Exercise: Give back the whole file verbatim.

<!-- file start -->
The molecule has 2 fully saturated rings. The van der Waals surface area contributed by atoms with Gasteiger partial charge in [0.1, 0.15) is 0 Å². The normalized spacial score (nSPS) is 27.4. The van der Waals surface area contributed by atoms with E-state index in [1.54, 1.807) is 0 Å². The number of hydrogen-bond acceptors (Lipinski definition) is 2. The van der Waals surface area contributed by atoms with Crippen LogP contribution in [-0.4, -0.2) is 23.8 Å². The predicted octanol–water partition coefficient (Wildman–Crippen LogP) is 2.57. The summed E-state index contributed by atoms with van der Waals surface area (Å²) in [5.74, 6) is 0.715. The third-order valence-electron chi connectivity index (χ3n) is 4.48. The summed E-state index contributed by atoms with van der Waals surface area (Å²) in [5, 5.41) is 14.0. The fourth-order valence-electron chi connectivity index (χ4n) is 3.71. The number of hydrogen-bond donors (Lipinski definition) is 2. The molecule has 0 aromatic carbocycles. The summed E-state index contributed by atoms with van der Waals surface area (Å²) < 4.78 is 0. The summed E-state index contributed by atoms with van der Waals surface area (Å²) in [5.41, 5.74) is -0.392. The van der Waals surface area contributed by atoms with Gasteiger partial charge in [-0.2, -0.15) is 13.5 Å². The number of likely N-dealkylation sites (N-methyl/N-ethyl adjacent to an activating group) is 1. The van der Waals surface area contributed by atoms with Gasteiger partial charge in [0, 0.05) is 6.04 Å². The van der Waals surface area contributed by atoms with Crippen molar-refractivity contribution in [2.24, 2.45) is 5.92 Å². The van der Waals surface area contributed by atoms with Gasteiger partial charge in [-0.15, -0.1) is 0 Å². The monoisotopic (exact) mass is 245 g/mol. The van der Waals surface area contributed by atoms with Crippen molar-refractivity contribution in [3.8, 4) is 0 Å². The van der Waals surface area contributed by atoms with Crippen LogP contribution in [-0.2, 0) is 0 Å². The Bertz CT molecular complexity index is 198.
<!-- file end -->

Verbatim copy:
The molecule has 2 fully saturated rings. The van der Waals surface area contributed by atoms with Gasteiger partial charge in [0.1, 0.15) is 0 Å². The normalized spacial score (nSPS) is 27.4. The van der Waals surface area contributed by atoms with E-state index in [1.54, 1.807) is 0 Å². The number of hydrogen-bond acceptors (Lipinski definition) is 2. The van der Waals surface area contributed by atoms with Crippen LogP contribution in [-0.4, -0.2) is 23.8 Å². The predicted octanol–water partition coefficient (Wildman–Crippen LogP) is 2.57. The summed E-state index contributed by atoms with van der Waals surface area (Å²) in [5.74, 6) is 0.715. The third-order valence-electron chi connectivity index (χ3n) is 4.48. The summed E-state index contributed by atoms with van der Waals surface area (Å²) in [5, 5.41) is 14.0. The fourth-order valence-electron chi connectivity index (χ4n) is 3.71. The number of hydrogen-bond donors (Lipinski definition) is 2. The molecule has 0 aromatic carbocycles. The summed E-state index contributed by atoms with van der Waals surface area (Å²) < 4.78 is 0. The summed E-state index contributed by atoms with van der Waals surface area (Å²) in [5.41, 5.74) is -0.392. The van der Waals surface area contributed by atoms with Gasteiger partial charge in [-0.2, -0.15) is 13.5 Å². The number of likely N-dealkylation sites (N-methyl/N-ethyl adjacent to an activating group) is 1. The van der Waals surface area contributed by atoms with Gasteiger partial charge in [0, 0.05) is 6.04 Å². The van der Waals surface area contributed by atoms with Crippen molar-refractivity contribution in [2.24, 2.45) is 5.92 Å². The van der Waals surface area contributed by atoms with Gasteiger partial charge in [-0.15, -0.1) is 0 Å². The monoisotopic (exact) mass is 245 g/mol. The van der Waals surface area contributed by atoms with Crippen molar-refractivity contribution in [3.8, 4) is 0 Å². The van der Waals surface area contributed by atoms with Crippen LogP contribution in [-0.2, 0) is 0 Å². The Bertz CT molecular complexity index is 198.